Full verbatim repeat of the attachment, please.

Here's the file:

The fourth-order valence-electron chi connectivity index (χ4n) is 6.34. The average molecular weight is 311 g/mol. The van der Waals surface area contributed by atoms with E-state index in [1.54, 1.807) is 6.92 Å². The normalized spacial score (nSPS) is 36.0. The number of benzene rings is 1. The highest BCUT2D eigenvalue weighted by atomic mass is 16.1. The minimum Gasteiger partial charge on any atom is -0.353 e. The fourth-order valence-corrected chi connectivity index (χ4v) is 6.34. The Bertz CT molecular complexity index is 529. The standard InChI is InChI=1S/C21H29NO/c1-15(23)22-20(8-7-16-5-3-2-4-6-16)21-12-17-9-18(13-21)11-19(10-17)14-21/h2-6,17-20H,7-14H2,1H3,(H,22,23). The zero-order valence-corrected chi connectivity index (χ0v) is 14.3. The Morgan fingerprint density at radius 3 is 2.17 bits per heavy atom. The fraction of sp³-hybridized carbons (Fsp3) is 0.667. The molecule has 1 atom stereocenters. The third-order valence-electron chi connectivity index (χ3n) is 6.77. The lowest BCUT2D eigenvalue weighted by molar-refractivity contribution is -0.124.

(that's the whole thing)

The fourth-order valence-electron chi connectivity index (χ4n) is 6.34. The average molecular weight is 311 g/mol. The van der Waals surface area contributed by atoms with E-state index in [1.54, 1.807) is 6.92 Å². The normalized spacial score (nSPS) is 36.0. The number of benzene rings is 1. The highest BCUT2D eigenvalue weighted by atomic mass is 16.1. The minimum Gasteiger partial charge on any atom is -0.353 e. The fourth-order valence-corrected chi connectivity index (χ4v) is 6.34. The Bertz CT molecular complexity index is 529. The standard InChI is InChI=1S/C21H29NO/c1-15(23)22-20(8-7-16-5-3-2-4-6-16)21-12-17-9-18(13-21)11-19(10-17)14-21/h2-6,17-20H,7-14H2,1H3,(H,22,23). The zero-order valence-corrected chi connectivity index (χ0v) is 14.3. The Morgan fingerprint density at radius 3 is 2.17 bits per heavy atom. The fraction of sp³-hybridized carbons (Fsp3) is 0.667. The molecule has 1 atom stereocenters. The third-order valence-electron chi connectivity index (χ3n) is 6.77. The lowest BCUT2D eigenvalue weighted by molar-refractivity contribution is -0.124.